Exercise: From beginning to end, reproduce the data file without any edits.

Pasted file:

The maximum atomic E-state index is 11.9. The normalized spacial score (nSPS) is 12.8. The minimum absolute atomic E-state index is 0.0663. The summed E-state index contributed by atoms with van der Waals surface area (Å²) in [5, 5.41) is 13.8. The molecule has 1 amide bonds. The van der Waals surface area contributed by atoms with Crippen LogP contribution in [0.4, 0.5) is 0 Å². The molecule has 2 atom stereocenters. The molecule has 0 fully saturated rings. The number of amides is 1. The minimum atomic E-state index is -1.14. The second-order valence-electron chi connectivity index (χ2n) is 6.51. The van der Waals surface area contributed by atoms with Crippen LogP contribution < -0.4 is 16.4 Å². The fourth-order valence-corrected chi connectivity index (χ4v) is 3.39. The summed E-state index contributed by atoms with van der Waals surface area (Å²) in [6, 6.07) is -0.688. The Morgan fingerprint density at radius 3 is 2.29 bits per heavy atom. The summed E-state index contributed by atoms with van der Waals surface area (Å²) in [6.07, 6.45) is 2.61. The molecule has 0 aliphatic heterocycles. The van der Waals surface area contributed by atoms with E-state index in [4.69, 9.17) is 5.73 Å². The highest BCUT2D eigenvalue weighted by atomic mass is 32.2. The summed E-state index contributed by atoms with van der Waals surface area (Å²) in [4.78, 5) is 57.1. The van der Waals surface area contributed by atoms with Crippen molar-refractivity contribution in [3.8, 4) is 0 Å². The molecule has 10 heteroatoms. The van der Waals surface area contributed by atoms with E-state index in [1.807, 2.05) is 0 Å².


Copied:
The maximum atomic E-state index is 11.9. The normalized spacial score (nSPS) is 12.8. The minimum absolute atomic E-state index is 0.0663. The summed E-state index contributed by atoms with van der Waals surface area (Å²) in [5, 5.41) is 13.8. The molecule has 1 amide bonds. The van der Waals surface area contributed by atoms with Crippen LogP contribution in [0.4, 0.5) is 0 Å². The molecule has 2 atom stereocenters. The molecule has 0 fully saturated rings. The number of amides is 1. The minimum atomic E-state index is -1.14. The second-order valence-electron chi connectivity index (χ2n) is 6.51. The van der Waals surface area contributed by atoms with Crippen LogP contribution < -0.4 is 16.4 Å². The fourth-order valence-corrected chi connectivity index (χ4v) is 3.39. The summed E-state index contributed by atoms with van der Waals surface area (Å²) in [6, 6.07) is -0.688. The Morgan fingerprint density at radius 3 is 2.29 bits per heavy atom. The summed E-state index contributed by atoms with van der Waals surface area (Å²) in [6.07, 6.45) is 2.61. The molecule has 0 aliphatic heterocycles. The van der Waals surface area contributed by atoms with E-state index in [4.69, 9.17) is 5.73 Å². The highest BCUT2D eigenvalue weighted by atomic mass is 32.2. The summed E-state index contributed by atoms with van der Waals surface area (Å²) in [4.78, 5) is 57.1. The van der Waals surface area contributed by atoms with Crippen molar-refractivity contribution in [3.8, 4) is 0 Å². The molecule has 10 heteroatoms. The van der Waals surface area contributed by atoms with E-state index in [1.807, 2.05) is 0 Å².